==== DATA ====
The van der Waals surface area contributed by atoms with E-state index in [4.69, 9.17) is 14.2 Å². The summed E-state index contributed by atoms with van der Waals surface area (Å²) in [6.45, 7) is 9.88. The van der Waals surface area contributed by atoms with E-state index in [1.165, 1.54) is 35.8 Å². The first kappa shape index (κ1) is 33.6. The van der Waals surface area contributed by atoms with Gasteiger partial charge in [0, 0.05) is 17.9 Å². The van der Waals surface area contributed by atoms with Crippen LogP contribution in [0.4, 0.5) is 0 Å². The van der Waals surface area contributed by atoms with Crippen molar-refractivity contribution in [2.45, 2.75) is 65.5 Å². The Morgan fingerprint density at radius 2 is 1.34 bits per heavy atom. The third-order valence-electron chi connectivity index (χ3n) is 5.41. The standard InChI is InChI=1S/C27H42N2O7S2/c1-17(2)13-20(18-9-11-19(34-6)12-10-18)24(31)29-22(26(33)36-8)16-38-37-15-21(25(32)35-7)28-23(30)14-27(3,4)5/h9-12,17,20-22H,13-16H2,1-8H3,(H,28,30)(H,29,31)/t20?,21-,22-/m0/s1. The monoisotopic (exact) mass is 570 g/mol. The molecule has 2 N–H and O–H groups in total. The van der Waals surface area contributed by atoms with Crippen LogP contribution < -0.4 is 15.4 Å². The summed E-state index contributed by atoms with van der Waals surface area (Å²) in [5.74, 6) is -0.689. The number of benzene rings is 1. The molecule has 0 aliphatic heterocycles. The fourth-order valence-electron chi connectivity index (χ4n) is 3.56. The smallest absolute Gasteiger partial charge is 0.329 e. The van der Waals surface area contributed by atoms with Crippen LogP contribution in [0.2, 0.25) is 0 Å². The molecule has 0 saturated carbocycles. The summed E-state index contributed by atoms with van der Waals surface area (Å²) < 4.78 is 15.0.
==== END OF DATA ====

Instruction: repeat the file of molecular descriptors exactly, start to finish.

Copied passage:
The van der Waals surface area contributed by atoms with E-state index in [4.69, 9.17) is 14.2 Å². The summed E-state index contributed by atoms with van der Waals surface area (Å²) in [6.45, 7) is 9.88. The van der Waals surface area contributed by atoms with E-state index in [1.165, 1.54) is 35.8 Å². The first kappa shape index (κ1) is 33.6. The van der Waals surface area contributed by atoms with Gasteiger partial charge in [0, 0.05) is 17.9 Å². The van der Waals surface area contributed by atoms with Crippen LogP contribution in [0.4, 0.5) is 0 Å². The van der Waals surface area contributed by atoms with Crippen molar-refractivity contribution in [2.45, 2.75) is 65.5 Å². The Morgan fingerprint density at radius 2 is 1.34 bits per heavy atom. The third-order valence-electron chi connectivity index (χ3n) is 5.41. The standard InChI is InChI=1S/C27H42N2O7S2/c1-17(2)13-20(18-9-11-19(34-6)12-10-18)24(31)29-22(26(33)36-8)16-38-37-15-21(25(32)35-7)28-23(30)14-27(3,4)5/h9-12,17,20-22H,13-16H2,1-8H3,(H,28,30)(H,29,31)/t20?,21-,22-/m0/s1. The monoisotopic (exact) mass is 570 g/mol. The molecule has 2 N–H and O–H groups in total. The van der Waals surface area contributed by atoms with Crippen LogP contribution < -0.4 is 15.4 Å². The summed E-state index contributed by atoms with van der Waals surface area (Å²) in [5.74, 6) is -0.689. The number of benzene rings is 1. The molecule has 0 aliphatic heterocycles. The fourth-order valence-electron chi connectivity index (χ4n) is 3.56. The smallest absolute Gasteiger partial charge is 0.329 e. The van der Waals surface area contributed by atoms with Crippen LogP contribution in [0.2, 0.25) is 0 Å². The molecule has 0 saturated carbocycles. The summed E-state index contributed by atoms with van der Waals surface area (Å²) < 4.78 is 15.0.